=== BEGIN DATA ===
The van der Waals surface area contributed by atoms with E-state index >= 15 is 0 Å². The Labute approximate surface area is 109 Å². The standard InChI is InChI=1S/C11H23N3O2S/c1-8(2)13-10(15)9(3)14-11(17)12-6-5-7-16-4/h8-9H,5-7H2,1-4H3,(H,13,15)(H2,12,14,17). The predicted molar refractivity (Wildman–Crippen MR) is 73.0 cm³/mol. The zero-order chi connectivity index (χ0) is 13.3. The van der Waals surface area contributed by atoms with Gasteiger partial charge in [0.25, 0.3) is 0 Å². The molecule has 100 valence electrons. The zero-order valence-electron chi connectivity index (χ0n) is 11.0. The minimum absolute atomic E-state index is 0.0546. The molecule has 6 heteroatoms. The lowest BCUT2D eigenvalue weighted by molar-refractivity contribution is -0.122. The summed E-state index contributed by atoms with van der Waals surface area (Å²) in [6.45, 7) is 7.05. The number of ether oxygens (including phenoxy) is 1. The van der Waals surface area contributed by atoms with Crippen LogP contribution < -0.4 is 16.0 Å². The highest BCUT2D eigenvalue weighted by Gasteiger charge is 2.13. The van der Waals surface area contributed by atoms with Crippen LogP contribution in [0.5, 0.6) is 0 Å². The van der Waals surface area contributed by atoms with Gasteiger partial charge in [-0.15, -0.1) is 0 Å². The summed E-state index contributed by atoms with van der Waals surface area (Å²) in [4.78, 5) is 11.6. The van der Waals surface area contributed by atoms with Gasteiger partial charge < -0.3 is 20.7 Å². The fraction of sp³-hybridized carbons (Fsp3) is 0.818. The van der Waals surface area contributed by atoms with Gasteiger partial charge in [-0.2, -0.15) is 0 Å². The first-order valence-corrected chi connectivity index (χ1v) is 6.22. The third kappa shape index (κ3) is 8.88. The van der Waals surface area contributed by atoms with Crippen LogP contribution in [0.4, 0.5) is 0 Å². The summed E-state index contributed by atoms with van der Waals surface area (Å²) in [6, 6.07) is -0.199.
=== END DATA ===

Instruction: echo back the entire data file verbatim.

The van der Waals surface area contributed by atoms with E-state index >= 15 is 0 Å². The Labute approximate surface area is 109 Å². The standard InChI is InChI=1S/C11H23N3O2S/c1-8(2)13-10(15)9(3)14-11(17)12-6-5-7-16-4/h8-9H,5-7H2,1-4H3,(H,13,15)(H2,12,14,17). The predicted molar refractivity (Wildman–Crippen MR) is 73.0 cm³/mol. The zero-order chi connectivity index (χ0) is 13.3. The van der Waals surface area contributed by atoms with Gasteiger partial charge in [0.25, 0.3) is 0 Å². The molecule has 100 valence electrons. The zero-order valence-electron chi connectivity index (χ0n) is 11.0. The minimum absolute atomic E-state index is 0.0546. The molecule has 6 heteroatoms. The lowest BCUT2D eigenvalue weighted by molar-refractivity contribution is -0.122. The summed E-state index contributed by atoms with van der Waals surface area (Å²) in [6.45, 7) is 7.05. The number of ether oxygens (including phenoxy) is 1. The van der Waals surface area contributed by atoms with Crippen LogP contribution < -0.4 is 16.0 Å². The highest BCUT2D eigenvalue weighted by Gasteiger charge is 2.13. The van der Waals surface area contributed by atoms with Crippen LogP contribution in [0.5, 0.6) is 0 Å². The van der Waals surface area contributed by atoms with Gasteiger partial charge in [-0.15, -0.1) is 0 Å². The summed E-state index contributed by atoms with van der Waals surface area (Å²) in [4.78, 5) is 11.6. The van der Waals surface area contributed by atoms with Gasteiger partial charge < -0.3 is 20.7 Å². The fraction of sp³-hybridized carbons (Fsp3) is 0.818. The van der Waals surface area contributed by atoms with Gasteiger partial charge in [-0.2, -0.15) is 0 Å². The first-order valence-corrected chi connectivity index (χ1v) is 6.22. The third kappa shape index (κ3) is 8.88. The van der Waals surface area contributed by atoms with Crippen LogP contribution in [0.4, 0.5) is 0 Å². The summed E-state index contributed by atoms with van der Waals surface area (Å²) in [6, 6.07) is -0.199.